The Act of Free Choice (Indonesian: Penentuan Pendapat Rakyat or PEPERA, Determination of the People's Opinion) was an election held in August 2, 1969 in which 1,025 men and women allegedly selected by the Indonesian military in Western New Guinea voted unanimously in favor of Indonesian control.
The event was recognized by the United Nations in General Assembly resolution 2504 (XXIV) without determining whether it complied with the authorizing New York Agreement, and without determining whether it was an act of "self-determination" as referred to and described in United Nations General Assembly resolutions 1514 and 1541 (XV) respectively.
The referendum and its conduct had been specified in the New York Agreement; Article 17 of which in part says:
The agreement continues with Article 18:
Under Article 17 of the New York Agreement, the plebiscite was not to occur until one year after the arrival of U.N. representative Fernando Ortiz-Sanz (the Bolivian ambassador to the United Nations) in the territory on 22 August 1968.
The New York Agreement specified that all men and women in Papua who were not foreign nationals had the right to vote in the Act. General Sarwo Edhie Wibowo reportedly instead selected 1,025 local men and women out of an estimated population of 800,000 as the Western New Guinea representatives for the vote, which were asked to vote by raising their hands or reading from prepared scripts, in a display for United Nations observers. They voted publicly and unanimously in favour of Indonesian control. The United Nations took note of the results with General Assembly Resolution 2504. According to Hugh Lunn, a journalist from Reuters, men who were selected for the vote were blackmailed into voting against independence with threats of violence against their persons and their families. Contemporary diplomatic cables showed American diplomats suspecting that Indonesia could not have won a fair vote, and also suspecting that the vote was not implemented freely, but the diplomats saw the event as a "foregone conclusion" and "marginal to U.S. interests". Ortiz-Sanz wrote in his report that "an act of free choice has taken place in accordance with Indonesian practice", but not confirming that it was in accordance with international practice as the Act of Free Choice had required.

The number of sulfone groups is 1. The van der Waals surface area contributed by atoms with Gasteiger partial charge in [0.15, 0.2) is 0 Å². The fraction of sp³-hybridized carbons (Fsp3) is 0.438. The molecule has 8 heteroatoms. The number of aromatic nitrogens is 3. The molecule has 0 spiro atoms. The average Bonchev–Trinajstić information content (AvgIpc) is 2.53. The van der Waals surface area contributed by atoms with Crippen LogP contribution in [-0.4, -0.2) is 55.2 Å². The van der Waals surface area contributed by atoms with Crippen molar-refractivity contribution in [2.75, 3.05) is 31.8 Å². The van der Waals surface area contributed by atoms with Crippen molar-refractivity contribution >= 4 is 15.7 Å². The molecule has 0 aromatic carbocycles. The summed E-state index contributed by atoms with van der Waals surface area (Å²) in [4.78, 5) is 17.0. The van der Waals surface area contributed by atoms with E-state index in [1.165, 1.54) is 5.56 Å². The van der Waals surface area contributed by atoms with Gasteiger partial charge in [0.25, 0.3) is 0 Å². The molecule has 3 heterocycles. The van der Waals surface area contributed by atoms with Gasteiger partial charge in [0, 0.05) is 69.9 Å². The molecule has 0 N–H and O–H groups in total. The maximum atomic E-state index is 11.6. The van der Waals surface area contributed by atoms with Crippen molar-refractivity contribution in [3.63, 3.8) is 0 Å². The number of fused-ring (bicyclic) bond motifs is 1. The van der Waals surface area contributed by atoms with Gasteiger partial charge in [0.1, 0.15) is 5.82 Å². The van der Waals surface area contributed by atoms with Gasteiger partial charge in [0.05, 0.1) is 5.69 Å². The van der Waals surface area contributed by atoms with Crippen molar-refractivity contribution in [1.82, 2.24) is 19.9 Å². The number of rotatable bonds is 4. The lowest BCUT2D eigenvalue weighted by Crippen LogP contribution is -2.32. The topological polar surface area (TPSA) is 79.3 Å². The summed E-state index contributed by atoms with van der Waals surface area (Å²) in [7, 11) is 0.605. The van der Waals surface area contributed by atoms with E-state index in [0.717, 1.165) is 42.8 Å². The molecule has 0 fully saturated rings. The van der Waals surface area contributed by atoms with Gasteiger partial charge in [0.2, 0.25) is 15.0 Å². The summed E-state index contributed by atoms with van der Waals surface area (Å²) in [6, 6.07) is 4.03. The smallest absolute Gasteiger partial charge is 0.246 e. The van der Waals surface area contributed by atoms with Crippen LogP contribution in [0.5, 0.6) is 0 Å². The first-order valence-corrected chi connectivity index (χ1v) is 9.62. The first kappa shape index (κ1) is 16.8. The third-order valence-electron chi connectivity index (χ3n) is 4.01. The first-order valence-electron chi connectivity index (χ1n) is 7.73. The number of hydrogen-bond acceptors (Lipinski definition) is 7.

The act has often been criticized and disparagingly referred to as the "Act of No Choice", and many independence activists continuously protest for a fresh referendum for every single Papuan. After the Fall of Suharto in 1998, celebrity Archbishop Desmond Tutu and some American and European parliamentarians requested United Nations Secretary Kofi Annan to review the United Nations' role in the vote and the validity of the Act of Free Choice. There have been calls for the United Nations to conduct its own referendum, with as broad an electorate as critics say the New York Agreement obliged but the Act of Free Choice did not fulfill. Those calling for a vote also point to the 30 year license which Indonesia sold to the Freeport-McMoRan company for Papuan mining rights in 1967, and to the Indonesian military's response to the East Timor referendum as support to discredit the 1969 Act of Free Choice.[original research?] The Indonesian Government position is that the United Nations' noting of the results validates the conduct and results.
A new referendum is supported by many international organisations including the Free West Papua Campaign which works with West Papuans to provide all West Papuans with self-determination and full independence from Indonesian rule.
The Federal Republic of West Papua, formed on 19 October 2011 at the Third West Papuan People's Congress, has declared the New York Agreement and The Act of Free Choice null and invalid, and seeks recognition by the United Nations as an independent nation according to international and customary law.